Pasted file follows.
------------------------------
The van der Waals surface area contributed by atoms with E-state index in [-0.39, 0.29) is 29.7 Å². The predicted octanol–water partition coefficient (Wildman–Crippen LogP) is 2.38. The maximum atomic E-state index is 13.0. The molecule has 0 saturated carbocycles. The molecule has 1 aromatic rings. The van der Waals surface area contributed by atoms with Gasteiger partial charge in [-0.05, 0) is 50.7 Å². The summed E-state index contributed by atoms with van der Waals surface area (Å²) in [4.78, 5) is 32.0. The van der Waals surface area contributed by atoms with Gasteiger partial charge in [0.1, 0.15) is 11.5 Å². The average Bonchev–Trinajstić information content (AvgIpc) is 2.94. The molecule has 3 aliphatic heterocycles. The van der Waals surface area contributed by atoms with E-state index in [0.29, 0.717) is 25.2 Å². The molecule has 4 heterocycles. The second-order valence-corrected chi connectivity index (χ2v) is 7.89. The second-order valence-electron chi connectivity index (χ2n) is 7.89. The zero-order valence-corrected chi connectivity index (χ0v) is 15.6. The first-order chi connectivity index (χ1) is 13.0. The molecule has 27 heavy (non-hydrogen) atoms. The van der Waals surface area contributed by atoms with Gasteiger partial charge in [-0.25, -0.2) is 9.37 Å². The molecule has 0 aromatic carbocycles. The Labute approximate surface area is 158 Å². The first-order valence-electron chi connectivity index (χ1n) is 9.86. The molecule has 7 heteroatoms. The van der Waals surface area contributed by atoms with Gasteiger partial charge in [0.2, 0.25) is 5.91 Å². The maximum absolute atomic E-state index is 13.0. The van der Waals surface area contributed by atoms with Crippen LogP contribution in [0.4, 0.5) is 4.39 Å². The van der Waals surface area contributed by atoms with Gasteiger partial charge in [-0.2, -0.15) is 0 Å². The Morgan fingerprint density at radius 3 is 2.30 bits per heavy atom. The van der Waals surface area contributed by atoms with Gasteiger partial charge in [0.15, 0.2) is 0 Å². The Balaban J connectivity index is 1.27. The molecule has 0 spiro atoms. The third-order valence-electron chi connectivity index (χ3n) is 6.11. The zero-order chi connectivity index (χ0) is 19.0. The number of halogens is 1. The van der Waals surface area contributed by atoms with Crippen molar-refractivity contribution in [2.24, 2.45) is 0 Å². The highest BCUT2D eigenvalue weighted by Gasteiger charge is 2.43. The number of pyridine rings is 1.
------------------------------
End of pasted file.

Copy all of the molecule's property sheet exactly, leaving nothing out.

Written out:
The van der Waals surface area contributed by atoms with E-state index in [-0.39, 0.29) is 29.7 Å². The predicted octanol–water partition coefficient (Wildman–Crippen LogP) is 2.38. The maximum atomic E-state index is 13.0. The molecule has 0 saturated carbocycles. The molecule has 1 aromatic rings. The van der Waals surface area contributed by atoms with Gasteiger partial charge in [-0.05, 0) is 50.7 Å². The summed E-state index contributed by atoms with van der Waals surface area (Å²) in [4.78, 5) is 32.0. The van der Waals surface area contributed by atoms with Gasteiger partial charge in [0.1, 0.15) is 11.5 Å². The average Bonchev–Trinajstić information content (AvgIpc) is 2.94. The molecule has 3 aliphatic heterocycles. The van der Waals surface area contributed by atoms with E-state index in [0.29, 0.717) is 25.2 Å². The molecule has 4 heterocycles. The second-order valence-corrected chi connectivity index (χ2v) is 7.89. The second-order valence-electron chi connectivity index (χ2n) is 7.89. The zero-order valence-corrected chi connectivity index (χ0v) is 15.6. The first-order chi connectivity index (χ1) is 13.0. The molecule has 27 heavy (non-hydrogen) atoms. The van der Waals surface area contributed by atoms with Gasteiger partial charge in [-0.25, -0.2) is 9.37 Å². The molecule has 0 aromatic carbocycles. The Labute approximate surface area is 158 Å². The first-order valence-electron chi connectivity index (χ1n) is 9.86. The molecule has 7 heteroatoms. The van der Waals surface area contributed by atoms with Gasteiger partial charge in [0.2, 0.25) is 5.91 Å². The maximum absolute atomic E-state index is 13.0. The van der Waals surface area contributed by atoms with Crippen LogP contribution in [0.4, 0.5) is 4.39 Å². The van der Waals surface area contributed by atoms with Gasteiger partial charge in [-0.2, -0.15) is 0 Å². The Morgan fingerprint density at radius 3 is 2.30 bits per heavy atom. The van der Waals surface area contributed by atoms with Gasteiger partial charge in [0.15, 0.2) is 0 Å². The Balaban J connectivity index is 1.27. The molecule has 0 spiro atoms. The third-order valence-electron chi connectivity index (χ3n) is 6.11. The zero-order chi connectivity index (χ0) is 19.0. The number of halogens is 1. The van der Waals surface area contributed by atoms with Crippen molar-refractivity contribution in [2.24, 2.45) is 0 Å². The highest BCUT2D eigenvalue weighted by Gasteiger charge is 2.43. The number of pyridine rings is 1.